The passage of this legislation will be extremely beneficial to Veterans who are recovering from injuries and are trying to transition to their life back home. Last week I met with a Social Security Disability client who is recovering from physical injuries, as well as PTSD, after serving in Afghanistan. I was shocked when I found out that he attempted to go back to work almost immediately after returning from the war. He said that he went back to work right away because he needed to take care of the immediate financial needs of his wife and children. I believe that his disabling condition was exacerbated by the stress of having to return back to work so quickly.
Rep. Thompson introduced the bill on the floor of the House of Representatives. For a video of his remarks click on the link:
In addition, Rep. Loebsack, the co-sponsor of the bill, stated: “It is unacceptable for our service members who have been wounded defending our country to have to wait for benefits or face financial hardship. Instead of worrying about if they will be getting their benefits, they should be focusing on getting better,” He also pointed out that: "Our veterans are already waiting far too long to receive VA benefits. They should not also be subjected to delays in their Social Security benefits. This bill honors the sacrifices our wounded service members and their families have made for our country. We owe it to those who have put their lives on the line protecting our freedoms to ensure that they are able to quickly access the benefits they need.”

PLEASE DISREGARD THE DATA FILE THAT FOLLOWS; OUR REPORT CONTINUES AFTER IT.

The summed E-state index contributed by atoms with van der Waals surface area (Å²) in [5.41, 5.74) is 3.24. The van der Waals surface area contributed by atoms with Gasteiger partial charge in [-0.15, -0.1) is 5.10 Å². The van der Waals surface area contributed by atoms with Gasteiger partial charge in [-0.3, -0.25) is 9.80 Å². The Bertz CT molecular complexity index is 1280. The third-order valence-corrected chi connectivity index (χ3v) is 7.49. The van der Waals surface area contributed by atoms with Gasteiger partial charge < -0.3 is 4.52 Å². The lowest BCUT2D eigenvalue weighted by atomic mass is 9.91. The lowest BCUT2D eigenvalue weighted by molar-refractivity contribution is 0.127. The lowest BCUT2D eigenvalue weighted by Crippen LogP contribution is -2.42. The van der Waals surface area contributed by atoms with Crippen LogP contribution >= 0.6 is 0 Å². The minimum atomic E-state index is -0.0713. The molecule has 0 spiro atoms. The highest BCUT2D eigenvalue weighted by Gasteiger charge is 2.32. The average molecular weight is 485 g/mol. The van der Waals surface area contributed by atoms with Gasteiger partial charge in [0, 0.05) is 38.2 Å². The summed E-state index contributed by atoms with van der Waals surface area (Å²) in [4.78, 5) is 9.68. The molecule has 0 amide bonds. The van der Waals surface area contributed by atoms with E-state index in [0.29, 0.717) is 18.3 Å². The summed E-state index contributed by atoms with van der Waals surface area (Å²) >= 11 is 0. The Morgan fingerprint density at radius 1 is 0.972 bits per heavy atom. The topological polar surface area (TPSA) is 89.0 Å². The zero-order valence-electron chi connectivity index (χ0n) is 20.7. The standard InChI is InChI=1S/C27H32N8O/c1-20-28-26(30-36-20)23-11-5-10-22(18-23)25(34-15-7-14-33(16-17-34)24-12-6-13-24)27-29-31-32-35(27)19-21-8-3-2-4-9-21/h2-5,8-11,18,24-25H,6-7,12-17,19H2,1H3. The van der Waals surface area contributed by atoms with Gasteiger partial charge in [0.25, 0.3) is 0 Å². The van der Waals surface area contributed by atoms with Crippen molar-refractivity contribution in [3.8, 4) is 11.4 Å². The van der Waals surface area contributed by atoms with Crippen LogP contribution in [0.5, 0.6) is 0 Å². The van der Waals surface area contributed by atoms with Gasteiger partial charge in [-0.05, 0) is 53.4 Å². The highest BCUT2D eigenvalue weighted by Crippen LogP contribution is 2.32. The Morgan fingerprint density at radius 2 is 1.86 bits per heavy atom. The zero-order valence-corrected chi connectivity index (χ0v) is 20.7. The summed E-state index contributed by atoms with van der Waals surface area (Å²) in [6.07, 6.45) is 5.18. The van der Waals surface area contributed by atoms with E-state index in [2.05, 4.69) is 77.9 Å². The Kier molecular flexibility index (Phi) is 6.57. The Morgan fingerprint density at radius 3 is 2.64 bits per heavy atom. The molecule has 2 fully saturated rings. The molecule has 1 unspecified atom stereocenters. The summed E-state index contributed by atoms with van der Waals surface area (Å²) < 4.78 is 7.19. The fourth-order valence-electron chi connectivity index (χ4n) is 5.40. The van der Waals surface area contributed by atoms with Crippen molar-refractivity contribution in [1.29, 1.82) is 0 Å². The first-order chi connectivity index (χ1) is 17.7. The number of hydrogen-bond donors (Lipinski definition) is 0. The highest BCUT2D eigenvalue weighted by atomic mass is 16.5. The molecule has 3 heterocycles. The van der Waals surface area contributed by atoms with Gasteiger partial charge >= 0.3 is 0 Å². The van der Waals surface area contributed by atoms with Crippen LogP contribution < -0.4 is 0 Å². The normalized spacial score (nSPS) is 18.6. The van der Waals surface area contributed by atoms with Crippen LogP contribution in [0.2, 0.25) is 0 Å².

H.R. 1488 amends title II of the Social Security Act to provide that the waiting period for disability insurance benefits shall not be applicable in the case of a disabled service member recovering from an injury or illness incurred in a combat zone.
The Recovering Service Members Disability Benefits Act does not expand eligibility for SSDI benefits or automatically approve individual requests, and all of the same protections used to prevent fraud and abuse of the program remain as defined under current law.